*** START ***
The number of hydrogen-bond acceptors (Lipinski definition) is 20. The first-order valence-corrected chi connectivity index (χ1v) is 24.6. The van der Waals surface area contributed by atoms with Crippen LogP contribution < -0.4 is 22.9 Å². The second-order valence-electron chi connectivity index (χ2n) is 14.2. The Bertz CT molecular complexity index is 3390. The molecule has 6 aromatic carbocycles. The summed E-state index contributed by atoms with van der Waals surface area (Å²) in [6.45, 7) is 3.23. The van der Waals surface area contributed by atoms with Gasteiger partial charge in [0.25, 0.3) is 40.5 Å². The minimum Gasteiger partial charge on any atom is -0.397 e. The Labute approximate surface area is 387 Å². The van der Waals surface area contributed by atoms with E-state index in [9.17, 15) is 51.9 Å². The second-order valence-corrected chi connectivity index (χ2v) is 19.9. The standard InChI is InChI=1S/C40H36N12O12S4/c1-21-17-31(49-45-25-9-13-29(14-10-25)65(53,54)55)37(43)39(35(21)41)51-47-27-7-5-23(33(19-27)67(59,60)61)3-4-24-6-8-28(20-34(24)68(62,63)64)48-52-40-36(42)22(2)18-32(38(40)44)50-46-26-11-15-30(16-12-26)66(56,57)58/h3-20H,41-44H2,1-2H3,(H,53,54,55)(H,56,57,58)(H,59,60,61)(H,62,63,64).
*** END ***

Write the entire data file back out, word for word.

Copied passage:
The number of hydrogen-bond acceptors (Lipinski definition) is 20. The first-order valence-corrected chi connectivity index (χ1v) is 24.6. The van der Waals surface area contributed by atoms with Crippen LogP contribution < -0.4 is 22.9 Å². The second-order valence-electron chi connectivity index (χ2n) is 14.2. The Bertz CT molecular complexity index is 3390. The molecule has 6 aromatic carbocycles. The summed E-state index contributed by atoms with van der Waals surface area (Å²) in [6.45, 7) is 3.23. The van der Waals surface area contributed by atoms with Gasteiger partial charge in [0.25, 0.3) is 40.5 Å². The minimum Gasteiger partial charge on any atom is -0.397 e. The Labute approximate surface area is 387 Å². The van der Waals surface area contributed by atoms with E-state index in [9.17, 15) is 51.9 Å². The second-order valence-corrected chi connectivity index (χ2v) is 19.9. The standard InChI is InChI=1S/C40H36N12O12S4/c1-21-17-31(49-45-25-9-13-29(14-10-25)65(53,54)55)37(43)39(35(21)41)51-47-27-7-5-23(33(19-27)67(59,60)61)3-4-24-6-8-28(20-34(24)68(62,63)64)48-52-40-36(42)22(2)18-32(38(40)44)50-46-26-11-15-30(16-12-26)66(56,57)58/h3-20H,41-44H2,1-2H3,(H,53,54,55)(H,56,57,58)(H,59,60,61)(H,62,63,64).